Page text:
China’s Hsu Fu Chi In Buyout Talks

China’s Hsu Fu Chi International Ltd., a maker of candy and pastries, is in talks with Nestle SA and other overseas companies about a potential buyout, Reuters reported Monday. Hsu Fu Chi is roughly 55% owned by the Hsu family and 15% held by Barings Private Equity.

(Reuters) – China’s Hsu Fu Chi International Ltd , which makes candies and pastries, is in talks with overseas companies, including the world’s largest food company, Nestle SA , as global names try to grab a bigger slice of China’s growing consumption story.

Hsu Fu Chi, based in Donguan in China’s southern Guangdong province, declined to comment further about the talks. Analysts said it would make sense for Nestle to buy a company in an emerging market due to sluggish sales at home.

However, acquisition deals in China are often tough to complete because they are subject to approvals from Chinese authorities, which have rejected deals before. One such rejected deal was Coca Cola’s 2009 bid for juice maker China Huiyuan.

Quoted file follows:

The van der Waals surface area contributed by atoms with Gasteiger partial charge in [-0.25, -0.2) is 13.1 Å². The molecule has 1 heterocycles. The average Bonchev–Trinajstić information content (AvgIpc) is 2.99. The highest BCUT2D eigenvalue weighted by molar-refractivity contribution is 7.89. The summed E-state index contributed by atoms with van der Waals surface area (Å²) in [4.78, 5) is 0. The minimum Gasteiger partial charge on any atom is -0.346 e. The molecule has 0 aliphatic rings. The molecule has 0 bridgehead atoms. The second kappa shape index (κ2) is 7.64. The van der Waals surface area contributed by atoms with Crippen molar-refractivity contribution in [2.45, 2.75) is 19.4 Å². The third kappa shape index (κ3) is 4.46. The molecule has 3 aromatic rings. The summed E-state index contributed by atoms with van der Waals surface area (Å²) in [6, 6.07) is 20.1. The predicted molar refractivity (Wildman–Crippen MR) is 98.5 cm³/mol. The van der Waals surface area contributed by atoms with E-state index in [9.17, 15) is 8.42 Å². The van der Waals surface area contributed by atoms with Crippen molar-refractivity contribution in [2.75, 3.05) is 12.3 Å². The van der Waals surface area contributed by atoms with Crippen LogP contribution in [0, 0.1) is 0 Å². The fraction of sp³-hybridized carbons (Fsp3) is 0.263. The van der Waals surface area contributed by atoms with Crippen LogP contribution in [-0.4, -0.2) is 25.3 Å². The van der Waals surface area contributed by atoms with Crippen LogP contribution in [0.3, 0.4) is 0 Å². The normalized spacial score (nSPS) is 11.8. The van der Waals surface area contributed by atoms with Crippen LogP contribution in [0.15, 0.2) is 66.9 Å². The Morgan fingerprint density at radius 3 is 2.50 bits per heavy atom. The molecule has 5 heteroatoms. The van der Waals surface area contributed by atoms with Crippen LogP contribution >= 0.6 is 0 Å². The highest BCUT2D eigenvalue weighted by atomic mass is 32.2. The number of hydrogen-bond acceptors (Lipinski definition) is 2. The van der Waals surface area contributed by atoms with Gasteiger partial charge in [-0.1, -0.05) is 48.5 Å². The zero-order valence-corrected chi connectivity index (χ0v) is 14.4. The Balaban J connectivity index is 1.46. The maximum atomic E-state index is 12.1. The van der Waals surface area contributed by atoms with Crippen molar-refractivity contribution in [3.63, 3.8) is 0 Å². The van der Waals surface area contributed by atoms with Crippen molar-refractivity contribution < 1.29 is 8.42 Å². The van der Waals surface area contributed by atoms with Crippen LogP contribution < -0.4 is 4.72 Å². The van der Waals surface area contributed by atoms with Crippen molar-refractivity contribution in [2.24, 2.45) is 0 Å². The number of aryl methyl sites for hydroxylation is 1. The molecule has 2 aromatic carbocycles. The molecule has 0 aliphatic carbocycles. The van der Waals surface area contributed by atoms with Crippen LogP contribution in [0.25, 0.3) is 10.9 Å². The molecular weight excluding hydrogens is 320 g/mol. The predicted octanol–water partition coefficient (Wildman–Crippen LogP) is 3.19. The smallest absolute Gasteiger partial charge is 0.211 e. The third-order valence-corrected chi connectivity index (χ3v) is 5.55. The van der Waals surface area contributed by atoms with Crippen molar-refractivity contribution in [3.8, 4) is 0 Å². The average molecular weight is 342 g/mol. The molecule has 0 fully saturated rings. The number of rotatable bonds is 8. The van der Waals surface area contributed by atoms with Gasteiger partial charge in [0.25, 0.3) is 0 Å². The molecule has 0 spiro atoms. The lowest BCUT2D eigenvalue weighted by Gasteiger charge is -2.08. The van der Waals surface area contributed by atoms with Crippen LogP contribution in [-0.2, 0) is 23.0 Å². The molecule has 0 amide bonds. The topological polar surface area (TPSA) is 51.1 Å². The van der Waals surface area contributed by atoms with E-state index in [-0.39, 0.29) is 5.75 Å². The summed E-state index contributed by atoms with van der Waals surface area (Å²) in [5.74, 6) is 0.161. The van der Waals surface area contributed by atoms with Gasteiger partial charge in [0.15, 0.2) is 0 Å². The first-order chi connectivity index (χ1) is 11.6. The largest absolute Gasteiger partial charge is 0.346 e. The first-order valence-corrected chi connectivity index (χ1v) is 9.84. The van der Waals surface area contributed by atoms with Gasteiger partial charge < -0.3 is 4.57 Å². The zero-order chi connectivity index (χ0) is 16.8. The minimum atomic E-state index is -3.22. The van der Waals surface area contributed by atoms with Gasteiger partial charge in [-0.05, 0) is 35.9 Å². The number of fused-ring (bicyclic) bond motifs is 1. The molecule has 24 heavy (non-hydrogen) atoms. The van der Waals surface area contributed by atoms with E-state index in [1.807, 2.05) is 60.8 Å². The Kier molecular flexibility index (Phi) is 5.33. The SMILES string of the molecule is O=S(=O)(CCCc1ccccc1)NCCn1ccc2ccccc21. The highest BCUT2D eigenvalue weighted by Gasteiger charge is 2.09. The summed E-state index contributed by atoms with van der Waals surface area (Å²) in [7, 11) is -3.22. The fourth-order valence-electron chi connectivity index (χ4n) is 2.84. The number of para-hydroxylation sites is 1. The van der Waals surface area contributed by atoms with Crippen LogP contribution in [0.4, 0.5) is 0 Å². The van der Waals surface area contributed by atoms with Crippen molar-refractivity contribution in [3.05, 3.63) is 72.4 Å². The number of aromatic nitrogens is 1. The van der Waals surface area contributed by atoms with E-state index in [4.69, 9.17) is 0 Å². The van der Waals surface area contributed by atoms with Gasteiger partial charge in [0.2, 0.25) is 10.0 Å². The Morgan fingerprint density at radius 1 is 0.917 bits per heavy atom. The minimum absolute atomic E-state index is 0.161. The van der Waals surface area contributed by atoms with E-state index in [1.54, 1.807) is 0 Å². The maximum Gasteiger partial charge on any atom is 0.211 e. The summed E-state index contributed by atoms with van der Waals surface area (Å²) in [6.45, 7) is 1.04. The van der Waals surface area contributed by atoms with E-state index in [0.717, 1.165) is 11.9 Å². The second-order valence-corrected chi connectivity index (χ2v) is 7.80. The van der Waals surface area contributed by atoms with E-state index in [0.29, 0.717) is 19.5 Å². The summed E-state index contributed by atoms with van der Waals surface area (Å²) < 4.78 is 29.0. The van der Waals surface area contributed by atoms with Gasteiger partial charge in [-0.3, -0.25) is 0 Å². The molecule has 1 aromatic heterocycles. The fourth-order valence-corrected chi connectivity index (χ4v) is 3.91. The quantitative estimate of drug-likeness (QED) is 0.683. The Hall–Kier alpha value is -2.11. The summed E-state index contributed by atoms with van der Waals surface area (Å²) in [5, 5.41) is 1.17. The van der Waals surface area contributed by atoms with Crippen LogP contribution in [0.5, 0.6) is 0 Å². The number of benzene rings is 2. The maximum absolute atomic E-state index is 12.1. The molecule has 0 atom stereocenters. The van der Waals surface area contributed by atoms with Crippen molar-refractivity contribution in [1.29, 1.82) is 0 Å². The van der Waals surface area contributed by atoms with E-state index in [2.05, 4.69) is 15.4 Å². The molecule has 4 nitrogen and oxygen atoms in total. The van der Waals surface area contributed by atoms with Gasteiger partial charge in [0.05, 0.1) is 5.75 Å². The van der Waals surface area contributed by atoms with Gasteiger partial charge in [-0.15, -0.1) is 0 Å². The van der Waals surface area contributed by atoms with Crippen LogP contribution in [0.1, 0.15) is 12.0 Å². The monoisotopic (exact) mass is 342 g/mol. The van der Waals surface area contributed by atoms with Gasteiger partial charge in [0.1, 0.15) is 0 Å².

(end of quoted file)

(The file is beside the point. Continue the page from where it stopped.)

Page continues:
“We won’t deny they are one of the companies that we’ve been in touch with, but they are not the only one,” Hsu Fu Chi spokeswoman, Christine Sun, said by telephone, referring to Nestle.

“All along, we have had a lot of long-term partners that we’ve been in touch with,” Sun said. She declined to say whether these talks were pertaining to partnerships or acquisitions.

Officials with Nestle could not be immediately reached for comment.

Shares of Hsu Fu Chi, which has a market capitalisation of $2.6 billion, were suspended on Monday. Sun said there was no immediate timeframe as to when trade would resume.

Liquidity of the company’s stock has been low with traders saying that its valuation is cheap. Nestle’s shares rose 0.1 percent at 0918 GMT, underperforming a 0.4 percent higher STOXX Europe 600 food & beverage index .

Hsu Fu Chi, which makes Chinese snacks such as peanut candies and pop jellies, is about 55 percent held by the Hsu family and 15 percent held by Barings Private Equity.

(Reporting by Lee Chyen Yee in HONG KONG, Silke Koltrowitz in ZURICH and Eveline Danubrata in SINGAPORE; Editing by Matt Driskill)